Because the discovery rule operates as an exception to the statute of limitations, “if an action is brought more than three years after commission of the fraud, plaintiff has the burden of pleading and proving that he did not make the discovery until within three years prior to the filing of his complaint.” (Hobart v. Hobart Estate Co. (1945) 26 Cal.2d 412, 437 [159 P.2d 958] (Hobart).) To excuse failure to discover the fraud within three years after its commission, a plaintiff also must plead “facts showing that he was not negligent in failing to make the discovery sooner and that he had no actual or presumptive knowledge of facts sufficient to put him on inquiry.” (Ibid.; see Johnson v. Ehrgott (1934) 1 Cal.2d 136, 137 [34 P.2d 144].) To that end, a plaintiff must allege facts showing “the time and surrounding circumstances of the discovery and what the discovery was.” (Hobart at p. 441.) Conclusory allegations will not withstand a demurrer. (Fox, supra, 35 Cal.4th at p. 808.) The discovery related facts should be pleaded in detail to allow the court to determine whether the fraud should have been discovered sooner. (Davis v. Rite-Lite Sales Co. (1937) 8 Cal.2d 675, 681 [67 P.2d 1039].)

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Like the first amended complaint, the second amended complaint is deficient for the additional reason that plaintiffs failed to establish the timeliness of the fraud claim. (Fuller v. First Franklin Financial Corp., supra, 216 Cal.App.4th at p. 962.) Plaintiffs alleged that the misrepresentations on which their fraud claim was based occurred in July 2005. They filed their initial complaint six years later, in July 2011. The second amended complaint alleged that “[t]he falsity of the [two] Representations [was] not discovered until sometime in 2010 when plaintiffs realized that their home was now valued at $350, 000 to $400, 000, ” and that the falsity of the two representations “could [not]... be discovered by the diligent attention of plaintiffs.”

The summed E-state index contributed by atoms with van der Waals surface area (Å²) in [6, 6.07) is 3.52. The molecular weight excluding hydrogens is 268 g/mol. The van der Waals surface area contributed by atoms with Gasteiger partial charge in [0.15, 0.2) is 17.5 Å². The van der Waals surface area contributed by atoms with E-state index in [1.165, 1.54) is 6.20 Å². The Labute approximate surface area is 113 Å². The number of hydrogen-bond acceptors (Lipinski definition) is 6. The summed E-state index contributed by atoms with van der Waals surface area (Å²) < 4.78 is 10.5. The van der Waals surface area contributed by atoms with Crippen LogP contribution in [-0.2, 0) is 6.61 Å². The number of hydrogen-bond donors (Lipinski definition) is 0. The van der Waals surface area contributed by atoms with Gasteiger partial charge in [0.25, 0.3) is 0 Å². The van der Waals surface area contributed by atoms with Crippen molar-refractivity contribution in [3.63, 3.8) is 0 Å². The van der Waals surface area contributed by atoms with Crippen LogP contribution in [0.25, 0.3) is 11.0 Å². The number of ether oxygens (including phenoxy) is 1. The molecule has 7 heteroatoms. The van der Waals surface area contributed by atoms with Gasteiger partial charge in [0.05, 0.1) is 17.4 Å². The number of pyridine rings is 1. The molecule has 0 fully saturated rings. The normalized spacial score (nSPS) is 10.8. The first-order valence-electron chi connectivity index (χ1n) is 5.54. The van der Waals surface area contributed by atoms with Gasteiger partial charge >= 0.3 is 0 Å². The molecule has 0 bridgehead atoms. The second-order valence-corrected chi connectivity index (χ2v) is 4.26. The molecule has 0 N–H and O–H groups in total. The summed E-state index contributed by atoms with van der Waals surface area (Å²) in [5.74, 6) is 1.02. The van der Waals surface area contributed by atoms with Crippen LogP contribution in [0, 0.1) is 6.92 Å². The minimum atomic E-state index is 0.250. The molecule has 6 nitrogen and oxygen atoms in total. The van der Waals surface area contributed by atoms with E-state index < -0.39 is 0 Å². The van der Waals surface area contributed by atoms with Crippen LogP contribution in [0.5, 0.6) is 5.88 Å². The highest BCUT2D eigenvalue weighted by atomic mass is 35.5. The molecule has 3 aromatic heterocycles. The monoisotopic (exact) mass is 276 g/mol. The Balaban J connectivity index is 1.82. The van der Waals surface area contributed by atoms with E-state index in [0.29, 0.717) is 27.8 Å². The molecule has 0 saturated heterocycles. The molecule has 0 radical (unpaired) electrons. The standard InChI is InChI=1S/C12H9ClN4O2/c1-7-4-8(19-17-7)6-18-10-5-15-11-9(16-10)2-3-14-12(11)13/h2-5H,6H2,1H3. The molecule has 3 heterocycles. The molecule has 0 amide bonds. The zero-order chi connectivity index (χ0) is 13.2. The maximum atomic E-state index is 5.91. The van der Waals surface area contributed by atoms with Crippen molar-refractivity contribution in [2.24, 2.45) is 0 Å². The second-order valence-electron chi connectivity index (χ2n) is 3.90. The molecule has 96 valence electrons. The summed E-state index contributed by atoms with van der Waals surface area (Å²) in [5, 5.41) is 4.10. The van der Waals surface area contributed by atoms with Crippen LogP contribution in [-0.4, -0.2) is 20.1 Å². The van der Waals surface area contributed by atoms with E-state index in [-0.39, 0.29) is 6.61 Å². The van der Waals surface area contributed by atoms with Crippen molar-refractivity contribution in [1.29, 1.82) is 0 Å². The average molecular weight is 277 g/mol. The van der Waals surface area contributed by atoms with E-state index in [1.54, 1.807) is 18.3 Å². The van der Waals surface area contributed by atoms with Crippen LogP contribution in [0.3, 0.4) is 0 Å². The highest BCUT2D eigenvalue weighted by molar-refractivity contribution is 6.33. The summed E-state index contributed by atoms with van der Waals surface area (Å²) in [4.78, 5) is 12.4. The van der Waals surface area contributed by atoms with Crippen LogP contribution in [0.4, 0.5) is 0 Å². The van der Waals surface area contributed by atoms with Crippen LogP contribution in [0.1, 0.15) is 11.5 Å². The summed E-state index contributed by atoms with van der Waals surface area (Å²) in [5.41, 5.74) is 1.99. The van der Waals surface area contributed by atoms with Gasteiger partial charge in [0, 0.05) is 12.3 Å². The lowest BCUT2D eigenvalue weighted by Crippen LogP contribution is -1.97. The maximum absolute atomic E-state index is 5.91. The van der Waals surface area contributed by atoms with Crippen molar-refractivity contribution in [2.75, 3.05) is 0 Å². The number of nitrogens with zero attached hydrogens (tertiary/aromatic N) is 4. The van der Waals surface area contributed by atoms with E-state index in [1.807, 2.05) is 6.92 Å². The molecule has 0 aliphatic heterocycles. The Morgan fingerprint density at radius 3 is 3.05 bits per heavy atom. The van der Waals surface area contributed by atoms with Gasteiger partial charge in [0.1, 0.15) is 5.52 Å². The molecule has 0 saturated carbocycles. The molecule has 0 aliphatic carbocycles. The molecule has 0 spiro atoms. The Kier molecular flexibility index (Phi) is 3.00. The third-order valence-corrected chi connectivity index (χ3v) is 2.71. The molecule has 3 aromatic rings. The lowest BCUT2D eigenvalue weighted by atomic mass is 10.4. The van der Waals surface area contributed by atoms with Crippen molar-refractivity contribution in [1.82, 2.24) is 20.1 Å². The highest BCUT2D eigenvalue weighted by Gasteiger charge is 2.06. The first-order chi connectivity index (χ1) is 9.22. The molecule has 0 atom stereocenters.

These allegations are insufficient to establish the timeliness of plaintiffs’ fraud claim. As we have already explained, plaintiffs’ realization that their home, in 2010, was worth $350, 000 to $400, 000” does not explain how plaintiffs made the discovery or how it demonstrates that the 2005 appraisal was a misrepresentation. “[S]ometime in 2010” also is vague. Without knowing the specifics of plaintiffs’ discovery, the trial court could not determine when plaintiffs had actual or presumptive knowledge of the alleged misrepresentations and whether plaintiffs should have made the discovery sooner.

On appeal, plaintiffs argue that “discovery of the falsity of [defendants’] statements could not readily be identified until a significant amount of time had passed.” They also argue that they had “no reason to question the value of their home until the time came to make a decision regarding refinancing.” In the same vein, they contend that defendants concealed the fraud which “could not be discovered until after the statute of limitations had run.” These conclusory arguments miss the point. The basis of the discovery must be pleaded with specificity, and the second amended complaint falls short of this pleading requirement.

D. The UCL Claim

California's UCL prohibits “any unlawful, unfair or fraudulent business act or practice and unfair, deceptive, untrue or misleading advertising.” (Bus. & Prof. Code, § 17200.) “ ‘ “Because... section 17200 is written in the disjunctive, it establishes three varieties of unfair competition-acts or practices which are unlawful, or unfair, or fraudulent. ‘In other words, a practice is prohibited as “unfair” or “deceptive” even if not “unlawful” and vice versa.’ ” ’ ” (Puentes v. Wells Fargo Home Mortgage, Inc. (2008) 160 Cal.App.4th 638, 644 [72 Cal.Rptr.3d 903].) A claim made under section 17200 “ ‘is not confined to anticompetitive business practices, but is also directed toward the public’s right to protection from fraud, deceit, and

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unlawful conduct. [Citation.] Thus, California courts have consistently interpreted the language of section 17200 broadly.’ ” (South Bay Chevrolet v. General Motors Acceptance Corp. (1999) 72 Cal.App.4th 861, 877.)